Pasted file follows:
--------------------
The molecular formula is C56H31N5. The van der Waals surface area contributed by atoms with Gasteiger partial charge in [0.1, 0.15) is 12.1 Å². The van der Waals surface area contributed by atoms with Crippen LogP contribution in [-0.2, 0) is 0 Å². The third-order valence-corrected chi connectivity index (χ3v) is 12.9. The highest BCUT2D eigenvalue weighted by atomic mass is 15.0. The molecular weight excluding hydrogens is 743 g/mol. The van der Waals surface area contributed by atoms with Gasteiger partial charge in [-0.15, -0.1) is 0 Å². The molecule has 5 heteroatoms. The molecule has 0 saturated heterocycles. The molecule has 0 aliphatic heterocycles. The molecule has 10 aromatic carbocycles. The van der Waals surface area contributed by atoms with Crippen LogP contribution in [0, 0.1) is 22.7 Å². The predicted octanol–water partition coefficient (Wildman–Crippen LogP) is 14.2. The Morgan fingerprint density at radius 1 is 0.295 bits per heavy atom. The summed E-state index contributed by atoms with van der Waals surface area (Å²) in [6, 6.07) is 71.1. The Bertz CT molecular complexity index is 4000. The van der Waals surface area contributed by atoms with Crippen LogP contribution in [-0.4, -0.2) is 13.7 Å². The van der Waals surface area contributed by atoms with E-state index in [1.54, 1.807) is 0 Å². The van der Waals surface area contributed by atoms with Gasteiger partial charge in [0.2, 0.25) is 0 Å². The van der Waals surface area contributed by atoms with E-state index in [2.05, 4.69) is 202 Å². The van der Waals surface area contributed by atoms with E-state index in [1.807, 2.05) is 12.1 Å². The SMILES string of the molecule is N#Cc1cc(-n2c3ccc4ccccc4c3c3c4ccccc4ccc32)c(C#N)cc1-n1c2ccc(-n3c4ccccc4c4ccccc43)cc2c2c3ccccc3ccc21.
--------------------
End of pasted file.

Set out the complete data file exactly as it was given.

The molecular formula is C56H31N5. The van der Waals surface area contributed by atoms with Gasteiger partial charge in [0.1, 0.15) is 12.1 Å². The van der Waals surface area contributed by atoms with Crippen LogP contribution in [-0.2, 0) is 0 Å². The third-order valence-corrected chi connectivity index (χ3v) is 12.9. The highest BCUT2D eigenvalue weighted by atomic mass is 15.0. The molecular weight excluding hydrogens is 743 g/mol. The van der Waals surface area contributed by atoms with Gasteiger partial charge in [-0.15, -0.1) is 0 Å². The molecule has 5 heteroatoms. The molecule has 0 saturated heterocycles. The molecule has 0 aliphatic heterocycles. The molecule has 10 aromatic carbocycles. The van der Waals surface area contributed by atoms with Crippen LogP contribution in [0, 0.1) is 22.7 Å². The predicted octanol–water partition coefficient (Wildman–Crippen LogP) is 14.2. The Morgan fingerprint density at radius 1 is 0.295 bits per heavy atom. The summed E-state index contributed by atoms with van der Waals surface area (Å²) in [6, 6.07) is 71.1. The Bertz CT molecular complexity index is 4000. The van der Waals surface area contributed by atoms with Crippen LogP contribution in [-0.4, -0.2) is 13.7 Å². The van der Waals surface area contributed by atoms with E-state index in [1.54, 1.807) is 0 Å². The van der Waals surface area contributed by atoms with Gasteiger partial charge in [0.2, 0.25) is 0 Å². The van der Waals surface area contributed by atoms with E-state index in [2.05, 4.69) is 202 Å². The van der Waals surface area contributed by atoms with E-state index in [1.807, 2.05) is 12.1 Å². The SMILES string of the molecule is N#Cc1cc(-n2c3ccc4ccccc4c3c3c4ccccc4ccc32)c(C#N)cc1-n1c2ccc(-n3c4ccccc4c4ccccc43)cc2c2c3ccccc3ccc21.